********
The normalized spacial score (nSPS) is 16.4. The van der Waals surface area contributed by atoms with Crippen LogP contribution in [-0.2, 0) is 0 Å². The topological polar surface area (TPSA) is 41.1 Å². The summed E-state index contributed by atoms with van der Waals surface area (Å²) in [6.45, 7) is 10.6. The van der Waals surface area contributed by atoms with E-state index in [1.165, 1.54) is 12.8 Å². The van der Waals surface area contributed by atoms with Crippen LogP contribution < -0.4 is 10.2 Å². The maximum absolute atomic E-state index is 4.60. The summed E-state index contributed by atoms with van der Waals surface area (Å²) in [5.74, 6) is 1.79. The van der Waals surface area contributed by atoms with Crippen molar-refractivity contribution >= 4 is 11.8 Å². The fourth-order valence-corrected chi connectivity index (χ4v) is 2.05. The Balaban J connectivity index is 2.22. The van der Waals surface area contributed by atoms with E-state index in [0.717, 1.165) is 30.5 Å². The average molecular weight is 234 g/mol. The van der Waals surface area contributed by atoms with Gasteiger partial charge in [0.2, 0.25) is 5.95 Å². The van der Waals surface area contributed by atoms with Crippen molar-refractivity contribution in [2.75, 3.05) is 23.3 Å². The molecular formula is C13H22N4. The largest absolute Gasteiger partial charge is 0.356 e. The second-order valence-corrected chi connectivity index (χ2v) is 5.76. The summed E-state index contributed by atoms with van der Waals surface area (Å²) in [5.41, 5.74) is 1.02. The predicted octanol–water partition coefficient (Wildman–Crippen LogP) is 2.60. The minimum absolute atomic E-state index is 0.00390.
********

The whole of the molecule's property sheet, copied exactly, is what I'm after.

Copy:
The normalized spacial score (nSPS) is 16.4. The van der Waals surface area contributed by atoms with Crippen LogP contribution in [-0.2, 0) is 0 Å². The topological polar surface area (TPSA) is 41.1 Å². The summed E-state index contributed by atoms with van der Waals surface area (Å²) in [6.45, 7) is 10.6. The van der Waals surface area contributed by atoms with E-state index in [1.165, 1.54) is 12.8 Å². The van der Waals surface area contributed by atoms with Crippen LogP contribution < -0.4 is 10.2 Å². The maximum absolute atomic E-state index is 4.60. The summed E-state index contributed by atoms with van der Waals surface area (Å²) in [5.74, 6) is 1.79. The van der Waals surface area contributed by atoms with Crippen molar-refractivity contribution >= 4 is 11.8 Å². The fourth-order valence-corrected chi connectivity index (χ4v) is 2.05. The Balaban J connectivity index is 2.22. The van der Waals surface area contributed by atoms with E-state index in [0.717, 1.165) is 30.5 Å². The average molecular weight is 234 g/mol. The van der Waals surface area contributed by atoms with Gasteiger partial charge in [0.2, 0.25) is 5.95 Å². The van der Waals surface area contributed by atoms with Crippen molar-refractivity contribution in [2.75, 3.05) is 23.3 Å². The molecular formula is C13H22N4. The largest absolute Gasteiger partial charge is 0.356 e. The second-order valence-corrected chi connectivity index (χ2v) is 5.76. The summed E-state index contributed by atoms with van der Waals surface area (Å²) in [5.41, 5.74) is 1.02. The predicted octanol–water partition coefficient (Wildman–Crippen LogP) is 2.60. The minimum absolute atomic E-state index is 0.00390.